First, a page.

As you may know, in addition to farmhouse finds, I also refurbish furniture. I don’t work on many pieces during the year because:
1. Bringing these pieces back to life requires a lot of time and work
2. It’s not always easy to find good pieces. I generally prefer to work on antique pieces of furniture.
Having said that, when I do find some good pieces I always run into technical challenges. No doubt, you have too. The good news is that old furniture is almost always really well made. Solid wood and solid construction. Usually the damage is superficial or cosmetic. Underneath the damage – there is beauty waiting to come out. Recently, I have started work on an antique pedestal table.
I believe it was made during the late Victorian era. In order to repair the table, I had to separate the top from the base.
Side of the table top with chipped veneer
One of the biggest challenges in repairing old furniture is addressing chipped or split or flaking wood veneer. The photo above shows the side edge of the top portion of the table. The purpose of this post is to give you some techniques for repairing damaged veneer. First, you must remove all the loose and damaged veneer. This sounds simple. Right? It can actually be challenging. It might require a putty knife and a bit of chiseling to loosen and remove the veneer. Keep at it.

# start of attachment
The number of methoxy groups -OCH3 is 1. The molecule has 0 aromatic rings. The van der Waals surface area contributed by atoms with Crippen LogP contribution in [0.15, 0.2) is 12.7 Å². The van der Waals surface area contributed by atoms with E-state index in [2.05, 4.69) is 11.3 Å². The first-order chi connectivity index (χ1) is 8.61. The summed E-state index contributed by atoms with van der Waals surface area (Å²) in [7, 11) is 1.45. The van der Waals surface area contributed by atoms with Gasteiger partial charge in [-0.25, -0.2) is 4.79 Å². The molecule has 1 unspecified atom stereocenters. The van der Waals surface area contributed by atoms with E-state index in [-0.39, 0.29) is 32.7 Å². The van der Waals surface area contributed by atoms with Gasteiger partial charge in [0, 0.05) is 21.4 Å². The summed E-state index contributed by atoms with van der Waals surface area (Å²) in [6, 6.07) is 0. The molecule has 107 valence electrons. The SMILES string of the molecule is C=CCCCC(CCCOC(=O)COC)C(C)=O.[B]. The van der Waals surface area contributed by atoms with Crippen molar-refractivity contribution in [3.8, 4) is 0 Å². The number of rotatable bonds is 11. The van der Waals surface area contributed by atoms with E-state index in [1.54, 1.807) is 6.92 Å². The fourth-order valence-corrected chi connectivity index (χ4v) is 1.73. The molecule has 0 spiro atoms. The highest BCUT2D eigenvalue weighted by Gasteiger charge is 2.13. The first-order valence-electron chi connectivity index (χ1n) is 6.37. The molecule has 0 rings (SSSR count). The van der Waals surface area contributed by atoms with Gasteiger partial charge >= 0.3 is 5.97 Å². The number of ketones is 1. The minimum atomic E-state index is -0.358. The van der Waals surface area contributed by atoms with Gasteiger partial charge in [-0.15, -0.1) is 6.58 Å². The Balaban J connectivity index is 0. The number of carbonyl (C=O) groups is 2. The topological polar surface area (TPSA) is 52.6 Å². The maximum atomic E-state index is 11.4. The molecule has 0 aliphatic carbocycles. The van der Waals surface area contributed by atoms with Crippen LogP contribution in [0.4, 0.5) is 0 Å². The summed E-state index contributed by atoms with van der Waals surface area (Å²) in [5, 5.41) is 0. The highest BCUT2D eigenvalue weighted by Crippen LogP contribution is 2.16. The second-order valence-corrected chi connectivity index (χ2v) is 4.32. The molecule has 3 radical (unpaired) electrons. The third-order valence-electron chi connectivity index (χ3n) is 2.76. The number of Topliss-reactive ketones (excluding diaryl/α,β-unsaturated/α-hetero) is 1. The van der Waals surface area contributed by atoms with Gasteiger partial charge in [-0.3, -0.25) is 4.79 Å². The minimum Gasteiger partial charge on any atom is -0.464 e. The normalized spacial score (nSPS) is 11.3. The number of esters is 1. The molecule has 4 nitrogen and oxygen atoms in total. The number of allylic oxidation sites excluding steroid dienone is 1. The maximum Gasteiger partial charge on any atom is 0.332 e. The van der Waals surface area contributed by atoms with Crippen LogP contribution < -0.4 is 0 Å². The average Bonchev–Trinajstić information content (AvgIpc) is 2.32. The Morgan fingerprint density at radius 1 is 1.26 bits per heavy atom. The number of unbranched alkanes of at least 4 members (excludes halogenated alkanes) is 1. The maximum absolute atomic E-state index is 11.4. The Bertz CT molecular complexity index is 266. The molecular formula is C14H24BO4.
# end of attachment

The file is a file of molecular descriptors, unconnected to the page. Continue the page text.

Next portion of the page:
Once the veneer has been removed, you will need to sand down the piece of furniture. Use a tack cloth to clear off any sawdust or particles. Once the surface is sanded and clean, you will then need to fill in some low spots or damaged areas with wood filler. Apply the filler, let it dry and then sand it down. I use 150 grit for the initial sanding. If necessary, apply another layer of filler, let it dry and then sand it down. Repeat as necessary. For the final sanding I use 220 grit and try to get the seam as close to the existing wood as possible. Here is a photo of the top of the table before the veneer was removed.
Top of the table with chipped veneer and water ring
I have found, when working with old furniture that has chipped veneer, which needs to be removed and/or repaired, the pieces generally need to be painted. Sorry all you wood enthusiasts out there! When there are many repairs to the wood, staining a piece of furniture never looks quite right. So, I prefer to paint these repaired pieces of furniture. The way I view it, by painting the piece of furniture, I am still giving it another life and hoping it will last another 20 to 50 years. So, painting the piece of furniture is better than the other alternative which usually involves a trip to the landfill!
Although this piece is still a work-in-progress, you can see how it is coming along. Stay tuned for the final result! I will post some “after” photos when I am done sanding, painting and sealing the entire table.
One leg of the table painted with milk paint
Base of table repaired and painted